Canada Revenue Agency: How to Apply for the CERB

Here’s how you can apply for the latest benefit program.

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Statistics Canada has estimated Canada’s unemployment rate at 7.8%. Over 1.1 million Canadians have lost their jobs primarily as a result of the ongoing COVID-19 pandemic. This is an astonishing 780% higher than the peak job loss figure of 125,000 experienced during the 2008-09 financial crisis.

To help people affected by the virus and economic fallout, the Canadian government has introduced the Canada Emergency Response Benefit (CERB) program.

The CERB program provides a payment of $2,000 a month for a period of up to 16 weeks. You can check out the eligibility rules here, but below I’ll provide the basics on how to apply.

Canada Revenue Agency provides guidelines for CERB application

Canadians can apply for the CERB over the phone, with an automated phone service, or online, using their CRA My Account. Once the application is submitted, benefit payments will be delivered by direct deposit in three business days, or by cheque (if direct deposit information is not on file) in up to 10 business days. It’s important to keep your direct deposit and mailing information up to date with the CRA.

Canadians applying for the CERB need to know that these benefits are taxable. Recipients will need to report these payments on next year’s tax filing. The CRA will also allow you to repay the CERB if you return to work earlier than expected or have applied to this program but are not eligible for it.

Will unemployment rates rise higher?

The government has announced several relief packages for businesses and individuals. But there is a strong possibility that the COVID-19 pandemic will result in a recession.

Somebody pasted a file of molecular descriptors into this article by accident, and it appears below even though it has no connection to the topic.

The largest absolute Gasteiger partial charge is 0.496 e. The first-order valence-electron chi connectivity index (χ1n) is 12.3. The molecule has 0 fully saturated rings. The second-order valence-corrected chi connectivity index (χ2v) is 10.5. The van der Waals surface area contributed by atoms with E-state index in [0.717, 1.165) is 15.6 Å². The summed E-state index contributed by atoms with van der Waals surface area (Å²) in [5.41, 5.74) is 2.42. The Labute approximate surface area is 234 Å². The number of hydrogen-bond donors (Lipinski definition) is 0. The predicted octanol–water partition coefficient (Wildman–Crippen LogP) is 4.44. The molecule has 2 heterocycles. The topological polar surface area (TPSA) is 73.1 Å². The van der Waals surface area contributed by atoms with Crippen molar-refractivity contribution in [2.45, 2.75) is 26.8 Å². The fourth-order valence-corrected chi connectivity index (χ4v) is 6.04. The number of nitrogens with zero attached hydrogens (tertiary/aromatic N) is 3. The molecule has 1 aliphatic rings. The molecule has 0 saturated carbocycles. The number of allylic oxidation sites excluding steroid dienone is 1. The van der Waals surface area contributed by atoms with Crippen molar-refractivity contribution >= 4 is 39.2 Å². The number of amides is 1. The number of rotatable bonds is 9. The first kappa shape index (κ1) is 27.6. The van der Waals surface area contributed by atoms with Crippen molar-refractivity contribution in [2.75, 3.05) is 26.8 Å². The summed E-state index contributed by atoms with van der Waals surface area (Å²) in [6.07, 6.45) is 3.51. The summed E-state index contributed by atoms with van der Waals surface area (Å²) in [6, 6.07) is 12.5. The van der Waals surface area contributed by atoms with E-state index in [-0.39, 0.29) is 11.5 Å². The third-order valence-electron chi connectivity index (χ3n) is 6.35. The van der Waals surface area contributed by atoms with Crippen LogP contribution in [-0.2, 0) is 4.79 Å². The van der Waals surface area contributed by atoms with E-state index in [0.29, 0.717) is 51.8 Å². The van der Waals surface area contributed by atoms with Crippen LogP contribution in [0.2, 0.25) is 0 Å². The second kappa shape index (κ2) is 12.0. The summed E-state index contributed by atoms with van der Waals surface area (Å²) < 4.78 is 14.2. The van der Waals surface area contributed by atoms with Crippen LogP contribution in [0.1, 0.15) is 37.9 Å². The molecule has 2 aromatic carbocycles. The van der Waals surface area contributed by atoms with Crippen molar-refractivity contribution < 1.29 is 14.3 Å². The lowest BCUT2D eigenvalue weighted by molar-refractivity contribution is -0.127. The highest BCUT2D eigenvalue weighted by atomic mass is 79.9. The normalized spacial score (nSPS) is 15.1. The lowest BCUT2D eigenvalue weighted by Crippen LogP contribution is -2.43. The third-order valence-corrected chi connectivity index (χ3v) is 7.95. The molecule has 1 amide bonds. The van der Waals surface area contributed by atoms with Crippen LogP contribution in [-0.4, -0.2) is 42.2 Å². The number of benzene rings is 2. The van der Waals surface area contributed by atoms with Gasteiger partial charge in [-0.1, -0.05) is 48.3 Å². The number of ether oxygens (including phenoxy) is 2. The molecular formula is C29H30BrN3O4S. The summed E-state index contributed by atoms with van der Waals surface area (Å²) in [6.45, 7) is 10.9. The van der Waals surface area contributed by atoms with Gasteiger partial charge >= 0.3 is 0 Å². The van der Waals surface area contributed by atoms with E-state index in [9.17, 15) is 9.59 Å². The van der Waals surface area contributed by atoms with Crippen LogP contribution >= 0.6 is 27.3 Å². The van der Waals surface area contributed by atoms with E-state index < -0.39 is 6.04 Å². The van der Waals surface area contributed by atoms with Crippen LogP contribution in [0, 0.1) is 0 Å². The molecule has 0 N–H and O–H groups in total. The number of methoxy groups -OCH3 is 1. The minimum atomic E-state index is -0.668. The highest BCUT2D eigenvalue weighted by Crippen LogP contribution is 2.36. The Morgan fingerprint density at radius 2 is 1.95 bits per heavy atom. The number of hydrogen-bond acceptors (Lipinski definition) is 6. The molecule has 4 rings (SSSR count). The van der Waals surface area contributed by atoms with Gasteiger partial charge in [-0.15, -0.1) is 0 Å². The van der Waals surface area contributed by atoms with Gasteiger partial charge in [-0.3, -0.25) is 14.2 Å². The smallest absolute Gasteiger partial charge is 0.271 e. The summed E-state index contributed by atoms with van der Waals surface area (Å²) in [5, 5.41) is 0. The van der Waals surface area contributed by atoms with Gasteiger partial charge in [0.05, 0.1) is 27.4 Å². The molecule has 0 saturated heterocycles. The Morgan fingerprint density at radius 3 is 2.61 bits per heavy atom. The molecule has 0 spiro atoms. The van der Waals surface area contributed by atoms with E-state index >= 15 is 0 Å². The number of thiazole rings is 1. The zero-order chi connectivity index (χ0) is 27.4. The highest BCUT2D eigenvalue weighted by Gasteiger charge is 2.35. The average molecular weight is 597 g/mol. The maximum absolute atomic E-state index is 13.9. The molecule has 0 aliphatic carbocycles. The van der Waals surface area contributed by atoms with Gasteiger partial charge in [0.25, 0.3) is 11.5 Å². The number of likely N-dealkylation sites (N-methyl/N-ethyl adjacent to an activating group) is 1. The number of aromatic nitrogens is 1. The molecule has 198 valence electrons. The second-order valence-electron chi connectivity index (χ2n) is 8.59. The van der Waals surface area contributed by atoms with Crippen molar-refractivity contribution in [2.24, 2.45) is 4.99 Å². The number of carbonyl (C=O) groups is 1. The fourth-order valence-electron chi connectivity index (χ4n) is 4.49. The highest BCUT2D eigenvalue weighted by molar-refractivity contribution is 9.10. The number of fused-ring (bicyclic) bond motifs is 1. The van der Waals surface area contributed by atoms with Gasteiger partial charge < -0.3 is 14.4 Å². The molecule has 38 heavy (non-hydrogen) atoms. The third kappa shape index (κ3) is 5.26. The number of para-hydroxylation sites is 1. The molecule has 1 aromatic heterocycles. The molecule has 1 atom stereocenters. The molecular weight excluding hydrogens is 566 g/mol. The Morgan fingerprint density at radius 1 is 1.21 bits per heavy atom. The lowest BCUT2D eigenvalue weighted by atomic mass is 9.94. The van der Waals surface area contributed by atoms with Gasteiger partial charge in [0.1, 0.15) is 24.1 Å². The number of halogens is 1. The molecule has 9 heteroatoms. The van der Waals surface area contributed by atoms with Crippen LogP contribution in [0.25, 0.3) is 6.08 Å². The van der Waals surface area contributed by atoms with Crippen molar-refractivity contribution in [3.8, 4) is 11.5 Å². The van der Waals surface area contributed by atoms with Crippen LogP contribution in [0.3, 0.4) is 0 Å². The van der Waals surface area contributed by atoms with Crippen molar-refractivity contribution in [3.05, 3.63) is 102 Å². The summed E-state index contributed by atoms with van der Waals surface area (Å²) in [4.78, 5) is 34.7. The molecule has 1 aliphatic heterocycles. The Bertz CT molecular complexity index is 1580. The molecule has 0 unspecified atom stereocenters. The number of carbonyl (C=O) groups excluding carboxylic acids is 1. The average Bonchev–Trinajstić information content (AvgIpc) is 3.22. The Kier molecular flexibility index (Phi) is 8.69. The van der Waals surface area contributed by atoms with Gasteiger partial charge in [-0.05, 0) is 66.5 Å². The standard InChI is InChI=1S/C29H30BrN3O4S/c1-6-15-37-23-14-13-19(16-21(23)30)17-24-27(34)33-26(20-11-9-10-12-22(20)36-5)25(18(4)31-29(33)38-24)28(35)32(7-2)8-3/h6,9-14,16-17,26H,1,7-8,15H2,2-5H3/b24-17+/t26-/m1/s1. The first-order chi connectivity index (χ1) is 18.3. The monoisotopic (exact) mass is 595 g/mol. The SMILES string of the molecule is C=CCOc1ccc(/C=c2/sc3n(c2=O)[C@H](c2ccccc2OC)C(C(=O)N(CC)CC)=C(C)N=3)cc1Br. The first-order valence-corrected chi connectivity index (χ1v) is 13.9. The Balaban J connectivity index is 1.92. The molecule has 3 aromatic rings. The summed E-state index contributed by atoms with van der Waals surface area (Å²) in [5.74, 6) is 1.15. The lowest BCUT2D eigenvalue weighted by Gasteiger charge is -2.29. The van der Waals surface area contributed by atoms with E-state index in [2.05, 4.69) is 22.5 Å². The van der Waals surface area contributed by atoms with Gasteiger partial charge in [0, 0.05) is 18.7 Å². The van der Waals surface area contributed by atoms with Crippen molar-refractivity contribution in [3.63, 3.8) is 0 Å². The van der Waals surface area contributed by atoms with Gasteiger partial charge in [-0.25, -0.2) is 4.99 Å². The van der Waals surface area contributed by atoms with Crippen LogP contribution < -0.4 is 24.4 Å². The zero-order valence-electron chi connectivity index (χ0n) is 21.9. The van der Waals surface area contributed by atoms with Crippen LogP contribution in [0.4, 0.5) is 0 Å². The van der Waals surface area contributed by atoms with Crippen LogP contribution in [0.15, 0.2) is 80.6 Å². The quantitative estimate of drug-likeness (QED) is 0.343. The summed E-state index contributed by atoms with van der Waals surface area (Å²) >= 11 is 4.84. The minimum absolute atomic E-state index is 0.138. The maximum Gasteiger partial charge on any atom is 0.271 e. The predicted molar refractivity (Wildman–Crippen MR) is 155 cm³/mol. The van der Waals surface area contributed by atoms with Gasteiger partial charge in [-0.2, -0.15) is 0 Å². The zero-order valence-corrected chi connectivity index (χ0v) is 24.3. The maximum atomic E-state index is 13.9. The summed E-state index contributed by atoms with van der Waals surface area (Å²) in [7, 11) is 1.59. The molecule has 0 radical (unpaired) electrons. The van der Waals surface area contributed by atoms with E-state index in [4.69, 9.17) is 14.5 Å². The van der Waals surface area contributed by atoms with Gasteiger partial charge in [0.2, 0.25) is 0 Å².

Businesses are shut, borders are closed and people are largely staying at home. Consumer demand has fallen and oil prices have plummeted. Canada has high exposure to the energy sector making its economy vulnerable in a downturn.

At the time of writing, the West Texas Intermediate (WTI) oil was trading at US$11 per barrel, down 83% from its price of US$63 in January this year. Oil demand has been hit hard as economies have come to a standstill.

Oil companies may contribute to higher unemployment rates

Canadian oil companies such as Vermilion Energy (TSX:VET)(NYSE:VET) are feeling the heat. The company trimmed its dividends twice in March before finally announcing the suspension of its dividends on April 15. In 2019, Vermilion paid dividends of $2.76 per share compared to its earnings per share of $0.21, making the dividend suspension inevitable.

Vermillion Energy forecasts to save $500 million by reducing capital expenditure, suspending dividends, and focusing on cost-cutting measures. The stock is currently trading at $4.76 which is a massive 87% below its 52-week high.

According to Yahoo Finance estimates, Vermilion’s earnings might fall from $0.21 in 2019 to -$1.21 in 2020. Its sales are estimated to fall a massive 32.3% to $1.18 billion this year. Comparatively, analysts expect sales to rise by 8.2% and earnings to improve to -$0.62 next year.

Vermilion has a forward price-to-sales ratio of 0.45 and a price-to-book ratio of 0.32. It is trading at a lower multiple for a reason. Further, its debt of $2 billion and cash balance of just $29 million might make investors nervous as profit margins will plummet this year, significantly impacting cash flow.

The verdict

The combination of oversupply and a massive decline in demand has hit oil companies hard. The United States, which is the largest oil consumer in the world, has experienced a 30% decline in demand in the last month.

If the lockdown continues, cash strapped energy companies will be hurt the most. Alternatively, if countries are able to bring COVID-19 under control, economies should start functioning at optimum levels which will move oil prices higher.

This article represents the opinion of the writer, who may disagree with the “official” recommendation position of a Motley Fool premium service or advisor. We’re Motley! Questioning an investing thesis — even one of our own — helps us all think critically about investing and make decisions that help us become smarter, happier, and richer, so we sometimes publish articles that may not be in line with recommendations, rankings or other content.

Fool contributor Aditya Raghunath has no position in any of the stocks mentioned.

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